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'Egyptian trade unionists have broken the barrier of fear'

Trade union activist Hind Abd-al-Gawad looks at what the revolution in Egypt means to workers



I became active before the revolution, organising demonstrations and sit-ins at my workplace early in 2010.

We were fighting for better conditions, higher wages, health insurance and permanent contracts.

In Zaqaziq, where I live, as in Cairo, the revolution began with demonstrations on 25 January 2011. Activists responded to the call to take to the streets against the minister of the interior.

This was before a revolutionary situation had developed and people started to raise demands for the fall of the whole regime. Colleagues from work joined these protests, but not organised officially from our workplace.

The fall of Hosni Mubarak’s dictatorship meant bringing down a 30 year system of injustice and tyranny. The revolution came with slogans of bread, freedom and social justice, and opened the door to a hope that people could live with dignity.

But the only thing that has really changed is that we have broken the barrier of fear. We will resist any attempt in the future by the regime to control the people’s will. But the revolution’s main demands have not yet been achieved.

Activists in the independent trade unions face many challenges. The regime knows that if workers are able to form independent unions its control of the state will be under threat.

It’s putting up obstacles for workers. It rejected a law on trade union freedoms which was put before parliament for discussion and approval.

The regime has only accepted registration papers of independent unions now, under pressure. But it plans to impose a new version of the old, repressive trade union law.

They also want to organise union elections in the old state-run union federation. They aim to repress workers’ activism.

Hopes

The election of the Muslim Brotherhood’s candidate Mohamed Mursi raised hopes that Egypt would be transformed. Many people hoped that a president who came from the revolution would implement the revolution’s goals.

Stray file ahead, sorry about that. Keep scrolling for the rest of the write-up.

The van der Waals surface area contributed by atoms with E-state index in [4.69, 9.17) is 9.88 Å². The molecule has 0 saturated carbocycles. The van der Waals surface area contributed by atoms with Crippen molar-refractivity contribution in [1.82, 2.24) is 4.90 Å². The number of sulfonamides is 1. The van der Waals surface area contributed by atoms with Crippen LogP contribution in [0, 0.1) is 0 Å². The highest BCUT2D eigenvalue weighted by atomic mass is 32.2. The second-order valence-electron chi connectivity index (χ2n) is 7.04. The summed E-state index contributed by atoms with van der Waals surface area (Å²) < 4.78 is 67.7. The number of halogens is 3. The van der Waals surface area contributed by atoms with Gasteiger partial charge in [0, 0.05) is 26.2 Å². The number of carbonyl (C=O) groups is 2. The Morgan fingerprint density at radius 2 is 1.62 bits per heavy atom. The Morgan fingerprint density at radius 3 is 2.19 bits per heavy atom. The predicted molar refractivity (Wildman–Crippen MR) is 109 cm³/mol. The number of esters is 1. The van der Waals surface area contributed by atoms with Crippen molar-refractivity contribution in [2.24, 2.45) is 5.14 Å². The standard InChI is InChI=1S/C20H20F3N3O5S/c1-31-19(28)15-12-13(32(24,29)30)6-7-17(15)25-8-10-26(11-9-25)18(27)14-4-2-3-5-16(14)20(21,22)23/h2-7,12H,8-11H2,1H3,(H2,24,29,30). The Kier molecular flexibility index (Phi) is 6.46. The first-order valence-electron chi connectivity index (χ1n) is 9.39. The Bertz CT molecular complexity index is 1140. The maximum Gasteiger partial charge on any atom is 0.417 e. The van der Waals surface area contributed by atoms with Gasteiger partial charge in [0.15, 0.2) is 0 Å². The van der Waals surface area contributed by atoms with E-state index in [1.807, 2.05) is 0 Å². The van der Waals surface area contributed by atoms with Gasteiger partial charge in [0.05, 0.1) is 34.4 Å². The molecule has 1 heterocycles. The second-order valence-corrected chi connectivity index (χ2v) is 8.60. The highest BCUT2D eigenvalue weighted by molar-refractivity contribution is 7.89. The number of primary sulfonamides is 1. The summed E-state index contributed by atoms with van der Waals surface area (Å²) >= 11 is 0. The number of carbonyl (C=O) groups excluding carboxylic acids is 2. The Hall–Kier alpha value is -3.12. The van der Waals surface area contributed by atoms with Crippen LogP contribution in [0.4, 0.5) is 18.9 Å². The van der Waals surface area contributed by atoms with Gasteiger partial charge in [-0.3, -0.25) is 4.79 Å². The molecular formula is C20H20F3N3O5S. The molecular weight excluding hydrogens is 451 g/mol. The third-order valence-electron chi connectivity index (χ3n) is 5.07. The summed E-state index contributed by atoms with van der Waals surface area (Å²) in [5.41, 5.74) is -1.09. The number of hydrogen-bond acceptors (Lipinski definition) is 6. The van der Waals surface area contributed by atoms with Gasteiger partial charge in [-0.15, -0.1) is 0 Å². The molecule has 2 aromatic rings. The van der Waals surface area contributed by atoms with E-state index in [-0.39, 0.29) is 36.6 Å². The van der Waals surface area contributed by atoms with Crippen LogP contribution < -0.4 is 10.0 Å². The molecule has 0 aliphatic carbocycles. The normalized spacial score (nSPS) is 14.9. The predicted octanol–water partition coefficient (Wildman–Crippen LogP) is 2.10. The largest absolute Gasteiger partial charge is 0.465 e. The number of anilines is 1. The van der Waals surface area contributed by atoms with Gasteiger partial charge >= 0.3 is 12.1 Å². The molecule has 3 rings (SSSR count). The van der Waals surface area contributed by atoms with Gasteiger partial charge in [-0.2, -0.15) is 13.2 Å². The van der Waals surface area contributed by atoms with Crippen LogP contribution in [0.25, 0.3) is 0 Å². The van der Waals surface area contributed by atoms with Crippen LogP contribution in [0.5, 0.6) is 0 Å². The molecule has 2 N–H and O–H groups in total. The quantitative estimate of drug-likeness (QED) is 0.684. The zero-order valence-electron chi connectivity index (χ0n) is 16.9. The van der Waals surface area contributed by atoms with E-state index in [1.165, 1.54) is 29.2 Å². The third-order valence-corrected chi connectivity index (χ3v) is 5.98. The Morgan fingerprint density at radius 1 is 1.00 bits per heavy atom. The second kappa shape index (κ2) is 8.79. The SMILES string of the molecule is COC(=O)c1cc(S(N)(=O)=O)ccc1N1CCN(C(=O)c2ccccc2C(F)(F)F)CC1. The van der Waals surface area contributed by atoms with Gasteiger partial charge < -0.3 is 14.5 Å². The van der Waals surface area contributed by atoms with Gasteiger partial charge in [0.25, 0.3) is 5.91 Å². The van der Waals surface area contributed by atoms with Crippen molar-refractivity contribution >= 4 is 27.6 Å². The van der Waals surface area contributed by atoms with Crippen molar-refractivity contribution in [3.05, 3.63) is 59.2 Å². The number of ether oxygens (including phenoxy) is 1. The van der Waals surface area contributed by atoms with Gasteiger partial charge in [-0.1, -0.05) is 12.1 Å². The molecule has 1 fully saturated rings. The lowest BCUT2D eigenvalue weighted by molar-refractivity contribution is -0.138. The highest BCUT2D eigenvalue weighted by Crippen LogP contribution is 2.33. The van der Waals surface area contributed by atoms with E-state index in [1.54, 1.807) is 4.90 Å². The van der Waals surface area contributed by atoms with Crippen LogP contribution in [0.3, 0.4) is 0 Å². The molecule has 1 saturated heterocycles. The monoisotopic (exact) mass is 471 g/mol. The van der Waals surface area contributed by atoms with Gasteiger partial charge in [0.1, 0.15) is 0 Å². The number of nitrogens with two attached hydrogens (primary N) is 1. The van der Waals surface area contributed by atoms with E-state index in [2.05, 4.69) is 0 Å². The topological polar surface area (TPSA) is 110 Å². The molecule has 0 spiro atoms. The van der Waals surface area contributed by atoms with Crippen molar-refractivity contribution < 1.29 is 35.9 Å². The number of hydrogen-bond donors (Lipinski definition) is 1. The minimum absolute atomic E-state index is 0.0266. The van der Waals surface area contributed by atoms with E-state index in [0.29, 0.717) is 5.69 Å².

They wanted justice for the martyrs, and social justice to save workers from the capitalist system which impoverished them.

But the situation is unstable. Prices are rising and the poor are getting poorer. Workers are being sacked and factories are shutting down. So we are seeing a workers’ uprising with increasing strikes in different sectors across the country.

The strikes are demanding a minimum and maximum wage and an end to corruption. Public transport workers, teachers, doctors and factory workers have all joined the strike wave.

International solidarity is very important—it raises our spirits in times of despair. Spreading news of our struggles around the globe puts pressure on the state.

Opinions are now divided about Mursi and his failure to deliver promises in his first 100 days. Some think we should give him longer—but others think he is only serving his own interests and those of the Muslim Brotherhood.

This is why the Brotherhood tried to take over the streets, mobilising against protests for “accountability” last Friday. They were forced to try and disrupt the protests and distract people from their performance in power.

We have seen huge rises in food prices and electricity bills. Egypt is now seeking an IMF loan. There have been crises in the supply of cooking gas and petrol. The price of a cylinder of gas is so high that Egyptians cannot afford to buy it with their low wages.

Hind Abd-al-Gawad is an activist in the Independent Union of Local Development Information Centre Workers in Egypt. She is speaking at the Unite the Resistance conference on 17 November. For more info go to menasolidaritynetwork.com


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International
Tue 16 Oct 2012, 16:05 BST
Issue No. 2325
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